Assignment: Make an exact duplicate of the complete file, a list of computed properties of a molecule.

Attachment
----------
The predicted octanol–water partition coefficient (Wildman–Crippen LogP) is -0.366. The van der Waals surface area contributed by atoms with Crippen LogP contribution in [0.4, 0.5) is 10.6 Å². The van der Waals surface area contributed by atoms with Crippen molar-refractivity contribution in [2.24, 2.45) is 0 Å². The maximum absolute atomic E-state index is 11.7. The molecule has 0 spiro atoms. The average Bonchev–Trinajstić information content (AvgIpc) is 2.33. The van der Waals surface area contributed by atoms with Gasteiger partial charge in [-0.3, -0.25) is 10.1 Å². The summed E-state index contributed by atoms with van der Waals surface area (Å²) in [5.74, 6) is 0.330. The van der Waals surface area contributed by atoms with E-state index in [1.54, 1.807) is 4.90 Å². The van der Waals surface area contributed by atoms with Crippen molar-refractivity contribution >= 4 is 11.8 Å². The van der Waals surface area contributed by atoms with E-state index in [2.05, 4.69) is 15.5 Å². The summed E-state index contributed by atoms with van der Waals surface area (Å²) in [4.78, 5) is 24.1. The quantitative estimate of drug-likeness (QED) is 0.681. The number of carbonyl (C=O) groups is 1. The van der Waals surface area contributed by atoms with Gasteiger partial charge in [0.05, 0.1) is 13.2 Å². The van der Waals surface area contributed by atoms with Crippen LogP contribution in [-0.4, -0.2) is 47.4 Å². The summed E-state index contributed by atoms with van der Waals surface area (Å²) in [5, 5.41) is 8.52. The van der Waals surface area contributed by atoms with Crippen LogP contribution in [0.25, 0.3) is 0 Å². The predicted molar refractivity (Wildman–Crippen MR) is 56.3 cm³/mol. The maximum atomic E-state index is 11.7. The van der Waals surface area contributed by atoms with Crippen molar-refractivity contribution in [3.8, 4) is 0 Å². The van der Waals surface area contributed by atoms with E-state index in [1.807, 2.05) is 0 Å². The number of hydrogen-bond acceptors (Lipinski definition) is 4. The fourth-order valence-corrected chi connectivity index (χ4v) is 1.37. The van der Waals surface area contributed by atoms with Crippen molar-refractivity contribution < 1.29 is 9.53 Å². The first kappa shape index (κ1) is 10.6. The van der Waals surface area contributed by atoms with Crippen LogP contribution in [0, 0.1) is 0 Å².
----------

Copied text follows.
The predicted octanol–water partition coefficient (Wildman–Crippen LogP) is -0.366. The van der Waals surface area contributed by atoms with Crippen LogP contribution in [0.4, 0.5) is 10.6 Å². The van der Waals surface area contributed by atoms with Crippen molar-refractivity contribution in [2.24, 2.45) is 0 Å². The maximum absolute atomic E-state index is 11.7. The molecule has 0 spiro atoms. The average Bonchev–Trinajstić information content (AvgIpc) is 2.33. The van der Waals surface area contributed by atoms with Gasteiger partial charge in [-0.3, -0.25) is 10.1 Å². The summed E-state index contributed by atoms with van der Waals surface area (Å²) in [5.74, 6) is 0.330. The van der Waals surface area contributed by atoms with E-state index in [1.54, 1.807) is 4.90 Å². The van der Waals surface area contributed by atoms with Crippen molar-refractivity contribution >= 4 is 11.8 Å². The van der Waals surface area contributed by atoms with E-state index in [2.05, 4.69) is 15.5 Å². The summed E-state index contributed by atoms with van der Waals surface area (Å²) in [4.78, 5) is 24.1. The quantitative estimate of drug-likeness (QED) is 0.681. The number of carbonyl (C=O) groups is 1. The van der Waals surface area contributed by atoms with Gasteiger partial charge in [0.05, 0.1) is 13.2 Å². The van der Waals surface area contributed by atoms with Crippen LogP contribution in [-0.4, -0.2) is 47.4 Å². The summed E-state index contributed by atoms with van der Waals surface area (Å²) in [5, 5.41) is 8.52. The van der Waals surface area contributed by atoms with Crippen LogP contribution in [0.25, 0.3) is 0 Å². The predicted molar refractivity (Wildman–Crippen MR) is 56.3 cm³/mol. The maximum atomic E-state index is 11.7. The van der Waals surface area contributed by atoms with Crippen molar-refractivity contribution in [3.8, 4) is 0 Å². The van der Waals surface area contributed by atoms with E-state index in [1.807, 2.05) is 0 Å². The number of hydrogen-bond acceptors (Lipinski definition) is 4. The fourth-order valence-corrected chi connectivity index (χ4v) is 1.37. The van der Waals surface area contributed by atoms with Crippen molar-refractivity contribution < 1.29 is 9.53 Å². The first kappa shape index (κ1) is 10.6. The van der Waals surface area contributed by atoms with Crippen LogP contribution in [0, 0.1) is 0 Å².